Rail Gun - Finding the distance traveled by particle between two wires with current


by bubbaburp
Tags: current, distance, particle, rail, traveled, wires
bubbaburp
bubbaburp is offline
#1
Mar29-12, 07:07 PM
P: 6
Hello. I want to help a friend solve a problem. I'm having trouble finding the right way to solve for distance for this problem. I am given 2 parallel wires connected by another wire or perhaps a conducting fuse. His information is kind of vague, sorry. The current goes up one of the wires through the fuse and down the other wire. The magnetic field B is in the k (z)-direction and has a value of 4.7 T. The current is 7.2 A. The distance between the two wires is 0.48 meters. The distance from the fuse up to where the particle is shot out is 0.7 meters. How the heck do you find the distance the particle travels out if it starts out initially at rest, and the acceleration is uniform?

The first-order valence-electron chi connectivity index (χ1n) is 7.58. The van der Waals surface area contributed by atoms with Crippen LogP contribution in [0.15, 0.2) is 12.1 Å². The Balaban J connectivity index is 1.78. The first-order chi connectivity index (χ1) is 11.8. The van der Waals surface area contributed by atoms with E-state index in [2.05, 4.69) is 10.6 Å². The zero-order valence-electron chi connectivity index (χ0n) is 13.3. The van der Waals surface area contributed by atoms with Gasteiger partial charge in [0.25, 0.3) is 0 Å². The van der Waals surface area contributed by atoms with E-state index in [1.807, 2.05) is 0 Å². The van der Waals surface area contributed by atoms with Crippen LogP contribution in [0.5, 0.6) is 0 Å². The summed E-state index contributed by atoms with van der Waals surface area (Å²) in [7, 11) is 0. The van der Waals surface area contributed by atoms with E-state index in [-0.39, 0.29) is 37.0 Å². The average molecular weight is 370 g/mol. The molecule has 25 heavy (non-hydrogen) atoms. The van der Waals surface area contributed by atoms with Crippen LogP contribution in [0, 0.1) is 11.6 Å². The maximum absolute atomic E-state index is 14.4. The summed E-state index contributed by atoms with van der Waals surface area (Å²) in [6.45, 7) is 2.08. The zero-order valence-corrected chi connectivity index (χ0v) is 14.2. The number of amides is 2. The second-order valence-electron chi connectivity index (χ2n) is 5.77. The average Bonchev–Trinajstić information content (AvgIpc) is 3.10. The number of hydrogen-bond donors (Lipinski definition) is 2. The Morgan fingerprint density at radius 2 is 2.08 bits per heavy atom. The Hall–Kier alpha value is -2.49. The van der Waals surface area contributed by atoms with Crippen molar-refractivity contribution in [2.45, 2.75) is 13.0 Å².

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chrisbaird
chrisbaird is offline
#2
Mar30-12, 01:00 PM
P: 617
This question makes no sense to me. Rail guns don't shoot out electrons. They use electromagnetic forces to shoot out objects. And you ask how far does a particle travel that is accelerated and shot out; the answer is that is travels an infinite distance due to inertia unless acted upon by some force. But I have a feeling that you are trying to ask something else and don't know what words to use.


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